• Kacie Eberhart, Visual Designer

  • Joshua Kramer, Visual Designer

  • Amanda Hughes, Visual Designer

  • Noelle Hoffman, Visual Designer

  • Tom Workman, Front End Developer

I worked with Jay to scope the governance offering for cloud (as IBM already had legacy products for on-premise data), which eventually became part of Watson Data Platform. 

I led the generative research that influenced our first set of requirements for the product before Bhavika became our Design Lead and McKenzie was brought on as our UX Designer.


Because data governance is a highly niche and technical domain, I interviewed and synthesized domain knowledge from Subject Matter Expert interviews in tandem with user interviews.

As a design researcher, it's important to me to fold non-researchers into the research process. Even though we were working in 1.5 week sprints, I folded McKenzie into the research process as much as I could so that we can both make design decisions based on research. He's affinitized large amounts of data with me, attended industry conferences to interview clients, and chimed in during user interviews. 

Once user research is synthesized and shared out to the design team, McKenzie sketches and ideates design concepts. I then recruit users to test the wireframes with and come back to the team with user feedback and recommendations to inform the minimum viable experience or product (MVP).

Examples of Generative Research Synthesis or User Testing Synthesis:

In addition to generative interviews and user testing sessions, I was able to advocate for McKenzie and I to attend the IBM led Chief Data Officer Summit. We were the first ever designers to attend this summit.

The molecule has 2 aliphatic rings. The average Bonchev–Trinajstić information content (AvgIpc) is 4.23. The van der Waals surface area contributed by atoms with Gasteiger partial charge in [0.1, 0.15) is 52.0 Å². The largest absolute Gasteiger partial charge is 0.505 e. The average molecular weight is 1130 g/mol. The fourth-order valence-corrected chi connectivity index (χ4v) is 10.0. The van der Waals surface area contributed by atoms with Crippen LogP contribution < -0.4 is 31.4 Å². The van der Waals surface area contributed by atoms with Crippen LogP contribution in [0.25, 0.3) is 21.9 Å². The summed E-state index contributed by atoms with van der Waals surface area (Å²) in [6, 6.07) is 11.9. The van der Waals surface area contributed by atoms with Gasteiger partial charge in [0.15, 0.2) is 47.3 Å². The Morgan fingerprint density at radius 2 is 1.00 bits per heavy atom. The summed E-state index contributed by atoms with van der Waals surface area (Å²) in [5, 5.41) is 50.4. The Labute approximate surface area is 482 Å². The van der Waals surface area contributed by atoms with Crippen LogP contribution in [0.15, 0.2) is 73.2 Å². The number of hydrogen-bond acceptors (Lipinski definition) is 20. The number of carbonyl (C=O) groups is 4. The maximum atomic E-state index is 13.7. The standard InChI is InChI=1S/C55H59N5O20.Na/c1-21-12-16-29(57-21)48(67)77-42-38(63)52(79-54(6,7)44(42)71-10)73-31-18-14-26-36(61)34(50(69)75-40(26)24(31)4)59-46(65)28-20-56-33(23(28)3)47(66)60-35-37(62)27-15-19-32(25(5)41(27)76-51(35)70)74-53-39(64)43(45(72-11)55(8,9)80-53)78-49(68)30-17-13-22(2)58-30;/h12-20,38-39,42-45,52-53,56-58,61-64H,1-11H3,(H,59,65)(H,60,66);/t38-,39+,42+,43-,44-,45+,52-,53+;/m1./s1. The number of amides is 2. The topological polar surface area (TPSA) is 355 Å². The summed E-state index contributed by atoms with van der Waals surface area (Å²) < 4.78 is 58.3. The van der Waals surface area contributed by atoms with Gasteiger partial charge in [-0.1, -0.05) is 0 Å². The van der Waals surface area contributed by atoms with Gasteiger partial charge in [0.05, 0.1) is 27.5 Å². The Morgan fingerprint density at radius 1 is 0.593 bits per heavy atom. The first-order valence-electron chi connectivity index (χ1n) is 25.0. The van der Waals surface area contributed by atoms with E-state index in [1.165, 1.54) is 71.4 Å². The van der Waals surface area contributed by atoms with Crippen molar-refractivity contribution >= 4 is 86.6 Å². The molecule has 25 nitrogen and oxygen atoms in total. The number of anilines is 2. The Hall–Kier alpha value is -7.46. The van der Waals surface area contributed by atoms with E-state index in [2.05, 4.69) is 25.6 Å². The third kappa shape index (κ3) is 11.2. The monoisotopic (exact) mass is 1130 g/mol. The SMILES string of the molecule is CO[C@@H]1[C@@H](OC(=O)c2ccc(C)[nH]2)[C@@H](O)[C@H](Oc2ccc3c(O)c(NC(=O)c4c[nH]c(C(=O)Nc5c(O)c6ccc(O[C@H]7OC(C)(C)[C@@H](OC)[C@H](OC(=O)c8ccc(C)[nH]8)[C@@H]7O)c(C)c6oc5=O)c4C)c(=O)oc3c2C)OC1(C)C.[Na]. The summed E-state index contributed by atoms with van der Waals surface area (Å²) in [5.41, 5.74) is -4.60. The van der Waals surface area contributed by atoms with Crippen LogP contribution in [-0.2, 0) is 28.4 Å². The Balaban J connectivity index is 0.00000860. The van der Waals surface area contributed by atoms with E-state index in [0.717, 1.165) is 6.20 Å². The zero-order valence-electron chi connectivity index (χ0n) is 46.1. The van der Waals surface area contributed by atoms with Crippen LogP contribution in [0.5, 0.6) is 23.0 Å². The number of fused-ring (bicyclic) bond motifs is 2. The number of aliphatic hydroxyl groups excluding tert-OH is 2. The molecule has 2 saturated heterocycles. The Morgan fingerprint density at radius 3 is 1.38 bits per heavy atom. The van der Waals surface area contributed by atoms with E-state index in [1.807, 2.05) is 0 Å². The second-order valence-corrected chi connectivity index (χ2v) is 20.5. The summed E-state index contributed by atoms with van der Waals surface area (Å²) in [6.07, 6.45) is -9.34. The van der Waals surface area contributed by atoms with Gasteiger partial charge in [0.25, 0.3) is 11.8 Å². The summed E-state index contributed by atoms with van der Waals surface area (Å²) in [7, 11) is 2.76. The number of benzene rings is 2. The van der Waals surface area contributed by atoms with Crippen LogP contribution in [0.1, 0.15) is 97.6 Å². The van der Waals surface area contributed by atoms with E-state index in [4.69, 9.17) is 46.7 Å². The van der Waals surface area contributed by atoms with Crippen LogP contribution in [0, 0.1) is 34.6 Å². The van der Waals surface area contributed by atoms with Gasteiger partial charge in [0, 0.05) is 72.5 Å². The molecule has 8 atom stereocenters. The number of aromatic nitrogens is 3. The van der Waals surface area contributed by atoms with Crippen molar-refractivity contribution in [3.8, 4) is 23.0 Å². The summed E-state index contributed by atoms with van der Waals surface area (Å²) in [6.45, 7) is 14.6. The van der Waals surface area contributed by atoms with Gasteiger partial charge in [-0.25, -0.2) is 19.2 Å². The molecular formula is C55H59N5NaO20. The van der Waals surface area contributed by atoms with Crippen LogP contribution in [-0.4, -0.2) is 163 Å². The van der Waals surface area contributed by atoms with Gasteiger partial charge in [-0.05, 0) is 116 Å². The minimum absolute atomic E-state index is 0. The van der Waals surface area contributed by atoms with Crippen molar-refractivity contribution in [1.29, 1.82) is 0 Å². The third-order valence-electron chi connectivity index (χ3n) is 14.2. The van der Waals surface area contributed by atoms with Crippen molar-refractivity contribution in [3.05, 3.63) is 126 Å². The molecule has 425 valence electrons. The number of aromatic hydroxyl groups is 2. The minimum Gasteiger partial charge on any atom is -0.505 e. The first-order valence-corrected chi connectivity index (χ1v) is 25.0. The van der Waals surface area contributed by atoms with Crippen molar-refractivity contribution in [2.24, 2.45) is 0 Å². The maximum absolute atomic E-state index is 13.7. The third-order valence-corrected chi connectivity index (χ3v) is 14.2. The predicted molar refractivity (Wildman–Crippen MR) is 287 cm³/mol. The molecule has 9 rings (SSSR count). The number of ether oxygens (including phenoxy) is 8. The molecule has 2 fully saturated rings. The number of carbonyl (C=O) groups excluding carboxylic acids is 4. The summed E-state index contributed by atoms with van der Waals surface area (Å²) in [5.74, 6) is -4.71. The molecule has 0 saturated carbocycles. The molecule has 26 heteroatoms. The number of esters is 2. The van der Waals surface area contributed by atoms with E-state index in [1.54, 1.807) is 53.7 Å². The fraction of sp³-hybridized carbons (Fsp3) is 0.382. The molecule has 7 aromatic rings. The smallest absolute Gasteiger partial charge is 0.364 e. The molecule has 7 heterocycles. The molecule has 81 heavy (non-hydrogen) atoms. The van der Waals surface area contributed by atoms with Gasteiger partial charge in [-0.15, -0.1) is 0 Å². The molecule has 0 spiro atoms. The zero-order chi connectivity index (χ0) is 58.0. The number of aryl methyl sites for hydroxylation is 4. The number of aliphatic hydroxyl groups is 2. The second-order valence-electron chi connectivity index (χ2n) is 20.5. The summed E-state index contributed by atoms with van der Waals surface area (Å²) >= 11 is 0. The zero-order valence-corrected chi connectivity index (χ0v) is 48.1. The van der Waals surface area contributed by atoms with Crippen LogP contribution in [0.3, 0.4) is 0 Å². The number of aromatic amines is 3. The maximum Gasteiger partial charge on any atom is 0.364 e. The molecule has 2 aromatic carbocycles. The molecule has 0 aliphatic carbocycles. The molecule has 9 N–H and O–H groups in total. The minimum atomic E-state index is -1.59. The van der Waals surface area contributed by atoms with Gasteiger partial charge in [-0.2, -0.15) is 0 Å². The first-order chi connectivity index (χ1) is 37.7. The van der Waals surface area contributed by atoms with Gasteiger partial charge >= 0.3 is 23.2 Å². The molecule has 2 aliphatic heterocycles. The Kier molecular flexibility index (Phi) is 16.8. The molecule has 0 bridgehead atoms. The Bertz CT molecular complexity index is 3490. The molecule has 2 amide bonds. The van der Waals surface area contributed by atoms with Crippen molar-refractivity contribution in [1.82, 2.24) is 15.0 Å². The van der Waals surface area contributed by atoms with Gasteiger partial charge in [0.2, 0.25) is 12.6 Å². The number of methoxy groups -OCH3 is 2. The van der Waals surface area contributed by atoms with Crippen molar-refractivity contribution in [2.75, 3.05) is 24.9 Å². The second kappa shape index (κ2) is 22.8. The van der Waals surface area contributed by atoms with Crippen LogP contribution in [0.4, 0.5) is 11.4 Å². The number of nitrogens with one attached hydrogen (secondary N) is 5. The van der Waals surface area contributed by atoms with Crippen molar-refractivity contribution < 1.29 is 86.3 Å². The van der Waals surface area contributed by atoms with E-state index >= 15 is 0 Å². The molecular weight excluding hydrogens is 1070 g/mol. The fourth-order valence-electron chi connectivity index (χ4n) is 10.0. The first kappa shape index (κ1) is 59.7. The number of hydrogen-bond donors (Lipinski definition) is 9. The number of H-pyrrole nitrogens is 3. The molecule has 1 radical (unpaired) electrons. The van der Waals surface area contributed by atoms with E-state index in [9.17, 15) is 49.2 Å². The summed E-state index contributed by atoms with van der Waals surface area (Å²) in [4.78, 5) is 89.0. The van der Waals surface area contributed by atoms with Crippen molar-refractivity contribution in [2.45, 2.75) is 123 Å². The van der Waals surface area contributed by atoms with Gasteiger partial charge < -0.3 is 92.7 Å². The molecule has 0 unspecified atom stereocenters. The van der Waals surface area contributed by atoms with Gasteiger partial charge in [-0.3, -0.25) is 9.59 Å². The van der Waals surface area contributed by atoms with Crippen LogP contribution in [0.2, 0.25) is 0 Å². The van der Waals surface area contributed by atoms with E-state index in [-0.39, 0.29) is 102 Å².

We listened and talked to over 22 CDOs about their hopes, dreams, and fears. With McKenzie and Jay, we were able to show early design concepts of the governance offering to get initial impressions and feedback. We've been invited to the last 3 CDO Summits.

Pain Points

Our Solution

Watson Data Platform enables governance teams to embrace a new data governance perspective by enforcing governance programs and driving insights. With the governance offering, we've designed three key components: Data Dashboard, Business Glossary, and Policy Manager.

By improving data visibility and helping to better enforce data security policies, data professionals can now connect and share data across public and private cloud environments.

Generally Available (GA)

Creating the vision and designing Watson Data Platform began in December 2016. At the time, the product portfolio had about 20+ products that did not work well together and each had their own UI. 

Our broader design team developed 3 experiences and brought the entire data journey into a single, unified experience– Data Science Experience (DSX), Data Refinery, and Data Catalog and Governance. 

By October of 2017, Watson Data Platform went beta, and in December 2017 it became generally available. This was quite a feat to accomplish in 9 months. We faced many challenges and this aggressive delivery timeline meant that Design, Development, and Offering Management had to work in constant communication using agile methods to ship our unified product.

We are always looking for new ways to gain a more holistic view of our clients’ campaign data, and design tailored approaches for each ad and marketing tactic. The Watson Data Platform is helping us do just that by quickly connecting offline and online marketing data.
— Michael Kaushansky, Chief Data Officer at Havas

What’s next?

Now that Watson Data Platform is out on the market, our design team is focused on enhancing our offering with AI capabilities. Head over to Watson Knowledge Catalog to see how Watson can help data professionals find the data that they need and govern their data to enable insights.